The new tobacco laws come into force on May 21st

Health officials in Nottingham hope that the introduction of standardised packaging for tobacco this week will help reduce the number of children taking up smoking.

From Sunday (21 May), cigarettes and hand-rolling tobacco will no longer be sold in packets with the familiar colours and designs that smokers would instantly recognise.

Instead, they will appear in standard packaging with the same green-brown colour, and containing graphic pictures and health warnings on the side. The only way to differentiate between brands will be the product name but this will also be uniform – appearing in the same font and size.

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The new regulations came into force in May 2016 and gave tobacco companies a year to make sure that all packets on sale in the UK complied with the changes. Standardised packaging aims to reduce the uptake of smoking among children and young people by removing the ‘silent salesman’ of more eye-catching packaging.

It is hoped in Nottingham that the move will help to reduce the numbers of under-18s taking up smoking.

Adult smoking prevalence in Nottingham is 24% which trails the national average of 17%. Two thirds of adult smokers say they took up the habit before they were 18, and nearly 40% before they were 16.

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Evidence shows that children who live in a household where people smoke are up to three times more likely to become smokers themselves.

Alison Challenger, Director of Public Health at Nottingham City Council, said: “We fully support these proposals and hope that they will complement the work we have been doing for many years to reduce the harm caused by smoking.

“A large part of our tobacco strategy in Nottingham focuses on a vision to create a smokefree generation and, specifically, to take smoking out of the sight of children.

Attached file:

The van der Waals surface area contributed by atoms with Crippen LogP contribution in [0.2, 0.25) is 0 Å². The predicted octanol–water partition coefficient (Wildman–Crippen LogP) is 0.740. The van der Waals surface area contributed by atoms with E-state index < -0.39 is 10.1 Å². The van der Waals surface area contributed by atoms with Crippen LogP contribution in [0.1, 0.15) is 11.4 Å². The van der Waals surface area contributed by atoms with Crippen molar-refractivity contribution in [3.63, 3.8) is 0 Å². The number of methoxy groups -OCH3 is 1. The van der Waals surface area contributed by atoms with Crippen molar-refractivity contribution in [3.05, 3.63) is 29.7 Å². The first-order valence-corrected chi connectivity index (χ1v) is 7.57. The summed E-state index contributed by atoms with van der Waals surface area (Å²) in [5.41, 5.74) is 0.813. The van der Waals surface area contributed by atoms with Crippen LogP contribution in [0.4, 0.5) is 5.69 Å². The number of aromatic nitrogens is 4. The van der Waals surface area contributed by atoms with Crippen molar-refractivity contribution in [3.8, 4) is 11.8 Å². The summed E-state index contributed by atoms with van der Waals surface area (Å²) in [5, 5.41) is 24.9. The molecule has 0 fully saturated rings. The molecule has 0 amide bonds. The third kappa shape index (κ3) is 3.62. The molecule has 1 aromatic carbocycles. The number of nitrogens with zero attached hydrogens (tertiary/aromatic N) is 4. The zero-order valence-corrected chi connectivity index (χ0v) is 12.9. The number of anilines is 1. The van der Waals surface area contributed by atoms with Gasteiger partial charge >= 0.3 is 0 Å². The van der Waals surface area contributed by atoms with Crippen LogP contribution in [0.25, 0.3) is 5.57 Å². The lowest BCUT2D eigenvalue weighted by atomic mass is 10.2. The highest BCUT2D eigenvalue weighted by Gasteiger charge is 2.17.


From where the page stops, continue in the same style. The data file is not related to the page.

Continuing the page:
“Standardised packaging has been shown to be very effective in Australia, where it was introduced in 2012. Rates of smoking among under-18s have fallen away further since, and that is so important in terms of breaking generational cycles of tobacco use. An additional benefit was that many long-term smokers started to question their habit and were motivated to quit.

  • Other changes due to be introduced this weekend include:
  •  Cigarettes will no longer be sold in packs of 10 – the minimum will be 20
  •  ​Roll-up tobacco will be sold in minimum pack sizes of 30g
  •  ​​The cheapest pack of cigarettes will cost £8.82
  •  ​​Menthol cigarettes will begin to be phased out over the next three years
  •  ​​Some flavoured cigarettes and roll-your-own tobacco, including fruit, spice, herbs,   alcohol, candy and vanilla, will be made illegal

    The City Council’s trading standards department will continue to investigate the sale and distribution of illegal tobacco and will be checking that businesses comply with the new packaging requirements.

    Last year, Nottingham City Council’s Trading Standards Service seized 436,555 illegal cigarettes and more than 347kg of illegal hand-rolling tobacco to support the efforts to reduce smoking prevalence across the City.

    New Leaf provides free support to help people stop smoking. There are one-to-one sessions across Nottingham city, including some evenings and weekends. They also provide text and email support and are happy to work with people using e-cigarettes to help them quit.

Smokers are four times more likely to quit using an NHS stop-smoking service than trying to stop on their own. There are three ways to get in touch with New Leaf.

 call 0800 561 2121
 text new to 80800
 visit www.newleafsmoking.co.uk

​The team can provide support all along the way to becoming a non-smoker. They also provide stop-smoking products to help with cravings and other withdrawal symptoms.​​​​​​​​

​Anyone with any information about illegal tobacco can call Crimestoppers anonymously on 0800 555 111.